Q: Are locally owned businesses better for my community?
A: Locally owned businesses are far better at creating long-lasting and healthy communities.
Several case studies have found that about $52 of every $100 you spend at locally owned stores stays in your community, supporting other businesses and jobs. (Local retailers buy many goods and services, like printing and accounting, from other local businesses; their employees spend most of their earnings locally; and so on.) That far outstrips the performance of Amazon.
Q: Isn’t Amazon opening distribution centers and creating jobs?
A: Yes, but the overall net effects on job creation are not positive.
The Civic Economics study found that for the year 2014 alone Amazon sales produced a net national loss of 135,973 retail jobs, with only eight states showing a net gain in jobs. And those numbers take into account all the jobs currently in Amazon distribution centers. Civic Economics estimates that Amazon’s sales in 2015 were 20 percent higher than 2014.
Q: Now that Amazon is opening up bricks-and-mortar stores, won’t it be supporting Main Streets?
A: So far, Amazon has opened one physical location, in Seattle, and the company is keeping future plans under wraps.
But even assuming a sustained rollout of stores, within a year or two the sales of Amazon’s stores would amount to about only 0.2 percent of its total U.S. retail sales revenue. The bulk of Amazon’s sales continue to be online, sales that, in the long run, are far less supportive of the financial and social health of communities than is a diverse mix of locally owned businesses.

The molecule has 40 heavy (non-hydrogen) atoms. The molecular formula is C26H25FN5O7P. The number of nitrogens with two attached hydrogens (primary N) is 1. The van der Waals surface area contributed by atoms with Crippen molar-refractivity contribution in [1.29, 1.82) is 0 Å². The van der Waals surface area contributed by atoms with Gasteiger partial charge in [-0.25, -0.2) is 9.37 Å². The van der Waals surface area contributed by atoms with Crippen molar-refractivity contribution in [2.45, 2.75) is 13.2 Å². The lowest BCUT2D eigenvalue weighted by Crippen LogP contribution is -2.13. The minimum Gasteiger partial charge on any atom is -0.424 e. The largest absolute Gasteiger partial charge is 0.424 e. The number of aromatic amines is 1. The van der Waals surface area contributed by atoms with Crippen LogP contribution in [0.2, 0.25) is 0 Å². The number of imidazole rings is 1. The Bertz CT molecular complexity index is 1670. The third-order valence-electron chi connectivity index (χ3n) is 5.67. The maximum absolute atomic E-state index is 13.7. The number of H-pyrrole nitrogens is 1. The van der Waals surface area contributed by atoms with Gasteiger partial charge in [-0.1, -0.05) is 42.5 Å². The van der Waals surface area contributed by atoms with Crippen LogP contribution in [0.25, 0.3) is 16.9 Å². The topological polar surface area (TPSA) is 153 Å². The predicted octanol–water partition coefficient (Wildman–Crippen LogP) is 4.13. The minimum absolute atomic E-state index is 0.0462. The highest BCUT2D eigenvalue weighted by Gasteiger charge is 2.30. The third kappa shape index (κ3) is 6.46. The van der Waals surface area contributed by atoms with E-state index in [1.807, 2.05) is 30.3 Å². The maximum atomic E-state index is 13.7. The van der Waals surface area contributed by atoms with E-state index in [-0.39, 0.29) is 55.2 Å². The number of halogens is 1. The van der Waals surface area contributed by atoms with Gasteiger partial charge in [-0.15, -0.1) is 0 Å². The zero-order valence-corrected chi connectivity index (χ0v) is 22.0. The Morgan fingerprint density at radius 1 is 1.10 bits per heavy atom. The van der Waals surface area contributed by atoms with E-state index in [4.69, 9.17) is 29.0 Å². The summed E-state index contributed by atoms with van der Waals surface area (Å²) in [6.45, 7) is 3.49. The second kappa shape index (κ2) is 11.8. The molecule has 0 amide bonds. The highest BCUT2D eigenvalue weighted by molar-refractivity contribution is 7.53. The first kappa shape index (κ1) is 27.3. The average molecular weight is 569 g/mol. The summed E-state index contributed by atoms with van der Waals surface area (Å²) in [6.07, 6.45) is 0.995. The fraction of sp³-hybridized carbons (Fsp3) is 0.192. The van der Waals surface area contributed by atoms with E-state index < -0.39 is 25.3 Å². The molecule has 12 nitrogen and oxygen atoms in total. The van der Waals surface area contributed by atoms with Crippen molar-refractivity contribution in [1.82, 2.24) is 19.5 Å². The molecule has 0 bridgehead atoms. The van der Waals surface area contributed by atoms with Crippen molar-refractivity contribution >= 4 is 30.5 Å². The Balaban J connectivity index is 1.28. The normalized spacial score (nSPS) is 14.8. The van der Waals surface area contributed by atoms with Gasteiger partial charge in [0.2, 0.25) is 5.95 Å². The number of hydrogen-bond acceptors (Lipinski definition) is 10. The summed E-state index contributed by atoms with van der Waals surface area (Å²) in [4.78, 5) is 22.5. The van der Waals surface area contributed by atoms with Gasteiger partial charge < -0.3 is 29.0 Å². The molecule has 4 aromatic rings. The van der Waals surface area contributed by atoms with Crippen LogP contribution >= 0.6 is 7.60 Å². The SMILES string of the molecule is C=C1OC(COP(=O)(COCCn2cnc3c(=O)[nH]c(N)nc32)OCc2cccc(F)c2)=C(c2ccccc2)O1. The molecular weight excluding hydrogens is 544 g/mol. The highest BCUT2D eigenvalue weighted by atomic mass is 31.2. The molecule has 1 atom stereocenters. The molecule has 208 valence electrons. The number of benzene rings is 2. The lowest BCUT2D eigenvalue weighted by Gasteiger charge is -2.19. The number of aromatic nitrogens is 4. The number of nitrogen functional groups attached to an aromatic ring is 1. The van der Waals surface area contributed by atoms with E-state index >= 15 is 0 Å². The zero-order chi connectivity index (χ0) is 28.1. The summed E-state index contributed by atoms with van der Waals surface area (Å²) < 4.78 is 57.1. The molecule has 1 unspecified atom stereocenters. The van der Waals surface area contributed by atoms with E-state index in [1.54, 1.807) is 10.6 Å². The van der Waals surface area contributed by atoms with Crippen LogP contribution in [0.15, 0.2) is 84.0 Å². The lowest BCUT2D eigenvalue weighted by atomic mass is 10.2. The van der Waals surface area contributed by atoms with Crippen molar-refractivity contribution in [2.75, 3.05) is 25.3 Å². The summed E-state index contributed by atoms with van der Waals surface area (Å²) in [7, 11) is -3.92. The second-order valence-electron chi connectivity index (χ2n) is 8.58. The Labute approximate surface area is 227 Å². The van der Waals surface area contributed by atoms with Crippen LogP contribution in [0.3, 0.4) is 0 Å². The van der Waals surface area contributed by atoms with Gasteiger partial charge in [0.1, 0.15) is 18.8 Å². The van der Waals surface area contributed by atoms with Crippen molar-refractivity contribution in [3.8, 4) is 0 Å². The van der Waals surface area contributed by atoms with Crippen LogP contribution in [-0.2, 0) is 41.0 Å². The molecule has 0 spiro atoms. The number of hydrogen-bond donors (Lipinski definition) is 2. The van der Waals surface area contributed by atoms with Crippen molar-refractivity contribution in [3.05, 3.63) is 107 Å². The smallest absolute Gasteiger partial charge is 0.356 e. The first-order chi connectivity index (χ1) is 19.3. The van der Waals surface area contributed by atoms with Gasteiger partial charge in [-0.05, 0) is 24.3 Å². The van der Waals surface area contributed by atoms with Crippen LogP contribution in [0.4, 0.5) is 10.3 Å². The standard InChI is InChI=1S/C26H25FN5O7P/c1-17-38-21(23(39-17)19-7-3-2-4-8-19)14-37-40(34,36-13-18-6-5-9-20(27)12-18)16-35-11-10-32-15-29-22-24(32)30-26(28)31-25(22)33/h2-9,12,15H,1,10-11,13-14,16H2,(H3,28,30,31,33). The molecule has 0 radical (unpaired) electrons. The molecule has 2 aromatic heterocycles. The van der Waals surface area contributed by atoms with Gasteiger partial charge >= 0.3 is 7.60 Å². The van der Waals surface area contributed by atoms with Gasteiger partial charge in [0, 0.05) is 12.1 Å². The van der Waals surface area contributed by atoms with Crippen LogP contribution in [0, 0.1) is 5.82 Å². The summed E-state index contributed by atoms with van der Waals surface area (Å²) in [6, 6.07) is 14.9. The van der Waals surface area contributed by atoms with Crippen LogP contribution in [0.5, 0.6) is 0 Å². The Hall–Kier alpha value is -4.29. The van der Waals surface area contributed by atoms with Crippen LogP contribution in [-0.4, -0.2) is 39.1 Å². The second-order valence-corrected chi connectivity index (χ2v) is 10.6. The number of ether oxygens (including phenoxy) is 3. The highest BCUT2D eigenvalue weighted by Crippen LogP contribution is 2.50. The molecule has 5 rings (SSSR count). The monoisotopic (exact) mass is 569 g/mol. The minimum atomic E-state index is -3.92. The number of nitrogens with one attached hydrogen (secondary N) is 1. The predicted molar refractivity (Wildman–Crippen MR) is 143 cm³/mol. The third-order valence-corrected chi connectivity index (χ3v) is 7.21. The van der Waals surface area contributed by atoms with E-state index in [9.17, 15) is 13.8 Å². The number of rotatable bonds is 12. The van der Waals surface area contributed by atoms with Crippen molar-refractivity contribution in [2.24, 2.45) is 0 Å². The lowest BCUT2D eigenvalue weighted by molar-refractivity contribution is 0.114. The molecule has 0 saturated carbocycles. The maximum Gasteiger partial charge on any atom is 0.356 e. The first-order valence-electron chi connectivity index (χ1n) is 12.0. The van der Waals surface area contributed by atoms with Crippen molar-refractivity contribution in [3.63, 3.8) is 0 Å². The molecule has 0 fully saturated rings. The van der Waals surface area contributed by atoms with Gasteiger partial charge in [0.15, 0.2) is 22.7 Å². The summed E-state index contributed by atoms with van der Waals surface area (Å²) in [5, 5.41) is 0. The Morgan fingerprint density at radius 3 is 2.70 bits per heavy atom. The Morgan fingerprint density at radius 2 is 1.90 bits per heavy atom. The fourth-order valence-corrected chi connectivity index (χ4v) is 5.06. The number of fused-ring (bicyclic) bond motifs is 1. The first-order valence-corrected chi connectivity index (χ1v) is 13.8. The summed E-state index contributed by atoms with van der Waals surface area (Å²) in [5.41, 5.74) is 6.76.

Q: Are you saying that I shouldn’t make any online purchases?
A: Of course not.
Indeed, most indie retailers have an online presence. What we are saying is that your shopping decisions shape your community. Should Amazon achieve its goal of becoming “the everything store”–the dominant retailer across all categories–our hometowns will lose their diversity and vitality. Everyone appreciates low prices and convenience, but we also put a very high value on the local stores, restaurants, and businesses that make our communities unique, fun, and liveable.
In the end, where we spend does shape where we live.
See more at IndieBound.org/spotlightamazon
Click here to access ABA’s “The New Localism Toolkit.”
Posted April 14, 2016